Robert Louis Stevenson's "Kidnapped" has long been considered a masterpiece of high adventure. In "The Low Road, " James Lear reinvents this classic as a satirical, queer, coming-of-age story. In 1705 Scotland, young Charles Gordon reaches adulthood ignorant of his family's heroic past in the Jacobite Rebellion. He sets out to discover the truth ...
Robert Louis Stevenson's "Kidnapped" has long been considered a masterpiece of high adventure. In "The Low Road, " James Lear reinvents this classic as a satirical, queer, coming-of-age story. In 1705 Scotland, young Charles Gordon reaches adulthood ignorant of his family's heroic past in the Jacobite Rebellion. He sets out to discover the truth about his father, but instead is kidnapped by mercenaries and sold into slavery as the plaything of a group of corrupt military officials. But Charlie's talents, in and out of bed, win him powerful friends as well as dangerous foes. The false priest, Lebecque, violent Captain Robert, depraved General Wilmott -- all contribute to Charlie's "education." Eventually leading a makeshift army of sex-crazed layabouts, Charlie faces the might of the English forces. Will he triumph, or is it better to retreat to the safety of his sybaritic lifestyle? James Lear expertly interweaves spies and counterspies, scheming servants and sadistic captains, tavern trysts and prison orgies, into this delightfully erotic work that can take its place alongside his acclaimed novels "The Back Passage" and "Hot Valley."
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I always enjoy the boyishly playful erotica in James Lear?s books, and the ?The Low Road? does not disappoint. However, I was expecting a bit more battling and sword fighting action, especially for being set in Scotland in the 1800s. The setting is one of the reasons that attracted my interest so strongly to this book. Compared to Geoffrey Knight?s Fathom?s Five books, where there is a real sense of danger mixed in with the arousing sex of muscly and well hung men, ?The Low Road? definitely stands up to as an equal. Where I believe that the novel really excels is that it actually does have a plot, unlike the two Jay Starre books I?ve read, and it isn?t just a 200 page book full of nothing but sex, sex, and more sex. The plot does seem to drift away at times, and gets easily side tracked by M/M action, kind of like its main character Charlie.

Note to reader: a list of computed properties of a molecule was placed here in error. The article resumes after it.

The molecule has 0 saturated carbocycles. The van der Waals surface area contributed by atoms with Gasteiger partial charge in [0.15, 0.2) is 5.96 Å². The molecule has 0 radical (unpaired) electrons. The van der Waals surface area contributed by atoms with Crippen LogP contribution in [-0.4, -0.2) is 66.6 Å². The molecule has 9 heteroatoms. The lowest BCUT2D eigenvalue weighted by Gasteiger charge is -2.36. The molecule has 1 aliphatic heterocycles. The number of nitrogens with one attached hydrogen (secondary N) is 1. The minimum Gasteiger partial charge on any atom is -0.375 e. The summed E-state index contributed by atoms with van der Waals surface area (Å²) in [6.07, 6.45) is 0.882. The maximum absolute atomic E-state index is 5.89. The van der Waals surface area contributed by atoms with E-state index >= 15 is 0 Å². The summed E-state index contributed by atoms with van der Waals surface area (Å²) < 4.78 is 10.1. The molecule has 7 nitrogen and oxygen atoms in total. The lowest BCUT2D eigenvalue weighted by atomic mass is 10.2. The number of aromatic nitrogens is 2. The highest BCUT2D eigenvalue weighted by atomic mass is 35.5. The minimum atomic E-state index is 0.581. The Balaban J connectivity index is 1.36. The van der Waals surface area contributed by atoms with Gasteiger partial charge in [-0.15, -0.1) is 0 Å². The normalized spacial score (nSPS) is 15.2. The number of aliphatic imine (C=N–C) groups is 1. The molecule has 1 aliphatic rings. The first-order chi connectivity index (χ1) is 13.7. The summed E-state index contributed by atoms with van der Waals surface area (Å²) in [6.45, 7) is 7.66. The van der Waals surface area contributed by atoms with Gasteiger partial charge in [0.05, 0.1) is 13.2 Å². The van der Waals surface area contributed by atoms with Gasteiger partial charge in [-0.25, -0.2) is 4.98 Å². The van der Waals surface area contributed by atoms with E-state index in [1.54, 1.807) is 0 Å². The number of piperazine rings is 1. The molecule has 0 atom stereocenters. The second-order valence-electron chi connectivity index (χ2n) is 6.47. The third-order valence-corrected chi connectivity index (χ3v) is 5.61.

I find that James Lear enjoys writing about the rich, spoiled, young youth at the edge of entering manhood, whose life experiences are forced by outside influences which teaches them how to mature into men. So when Charlie loses his first love who he gave his virginity to, and a suspicious yet attractive tutor/priest enters the family estate at his mother?s request. Charlie works out for himself that Lebecque is a threat to his rightful claim and inheritance to the Gordon estate, by marrying his mother the Madame Gordon. Charlie soon finds both his heart and destiny puts him on a road not only to growing up and earning an honorable reputation, but will also will further his education in the acts of love and sex.
As the story continues its narrative, we learn about the hardships, loose of hope, and the strong will of the Frenchman Lebecque, through the letters he has written to Charlie, without knowing whether Charlie is even getting them. Fortunately with these letters, the book is able to deliver a more masculine sense of adventure and more dangerous element of action.
By the end of Charlie?s travels, he will learn what real, true love is. But he?ll also worry that his confession of lust filled with various partners, shameless acts of voyeurism, and also because of his self-indulgent procrastination on his difficult way to not only find but to also rescue Lebecque if he is even still alive, could very well deny him the one he loves and cares for. His hormonal impulses may very well cost him more than what the sex is worth with strangers and stragglers, which lasts only for a short while in a fading memory compared to a lifetime spent with the one who got away.
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